Favorite Christmas Movies

US Navy 061217-N-0336C-052 Sailors relax while watching the Christmas movie
By U.S. Navy photo by Mass Communication Specialist 2nd Class Arturo Chavez [Public domain], via Wikimedia Commons
Aside from the steady flow of largely unproductive Trump-related outrage from which I am desperately trying to distance myself this time of year, social media has been filled with polls and discussions of everyone's favorite Christmas movies. This is a fun topic, but it is also a surprisingly tough one because it forces us to figure out what we mean by a Christmas movie and make some decisions about what counts and what doesn't. For example, is Die Hard a Christmas movie? And if not, why not?

What is a Christmas Movie?

In order for something to count as a Christmas movie, what characteristics must it have? Could it be any film you like to watch around Christmas regardless of content? That would open the door to considering any film you like as a candidate for a Christmas film, and that would probably be too broad. Every one of us would list our personal favorites, and almost nobody would probably recognize any of them as Christmas movies. That's not going to work.

Could it be any film, regardless of content, that is set on or right around Christmas and contains Christmas-related set pieces? This could make something like Die Hard a Christmas movie, and it would open the door to some of my personal favorites (e.g., Black Christmas, Silent Night, Deadly Night). Still, this probably isn't what most people mean by Christmas movies. While I have seen Die Hard on many lists, I can't help thinking it is a stretch to call it a Christmas movie.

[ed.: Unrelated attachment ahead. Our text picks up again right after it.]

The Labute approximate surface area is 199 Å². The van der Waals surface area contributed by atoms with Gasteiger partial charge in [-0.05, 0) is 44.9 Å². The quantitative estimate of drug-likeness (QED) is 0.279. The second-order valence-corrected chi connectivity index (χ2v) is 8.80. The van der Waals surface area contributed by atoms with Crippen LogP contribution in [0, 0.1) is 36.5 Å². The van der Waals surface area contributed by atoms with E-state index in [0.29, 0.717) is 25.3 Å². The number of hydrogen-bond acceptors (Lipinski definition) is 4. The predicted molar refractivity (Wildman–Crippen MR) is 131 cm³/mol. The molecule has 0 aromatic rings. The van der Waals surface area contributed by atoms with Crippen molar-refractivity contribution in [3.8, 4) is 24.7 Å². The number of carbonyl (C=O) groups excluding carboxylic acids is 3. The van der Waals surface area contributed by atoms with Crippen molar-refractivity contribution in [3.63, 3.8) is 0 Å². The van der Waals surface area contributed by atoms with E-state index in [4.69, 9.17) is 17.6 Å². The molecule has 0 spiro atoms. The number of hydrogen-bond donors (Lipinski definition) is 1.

My guess is that most people would say that a Christmas movie must have a certain type of content or theme in order to qualify. It is tough to pin down exactly what that means, so another approach might be to restrict what we count to those films that were designed by those who made them to be Christmas movies. Of course, that would only help if we think we know the intent of those who made the film.

What criteria would you use? What counts as a Christmas movie and what doesn't?

My Favorites

Using the narrowest and most restrictive definition (i.e., a Christmas movie is one that has Christmas-centric content and/or themes and was designed to be a Christmas movie), the following would be my top 5:
  1. Bad Santa
  2. Jingle All the Way
  3. National Lampoon's Christmas Vacation
  4. Elf
  5. A Christmas Story
These all have quite a bit in common. You see, what I look for in a Christmas movie (if I am going to be limited to the more restrictive criteria for determining what counts as one) is mind-numbingly stupid comedy. I am looking to unwind and turn off my brain for awhile this time of year. I wouldn't claim that any of these films are particularly good ones, but they are what comes to mind when I think of Christmas movies I enjoy.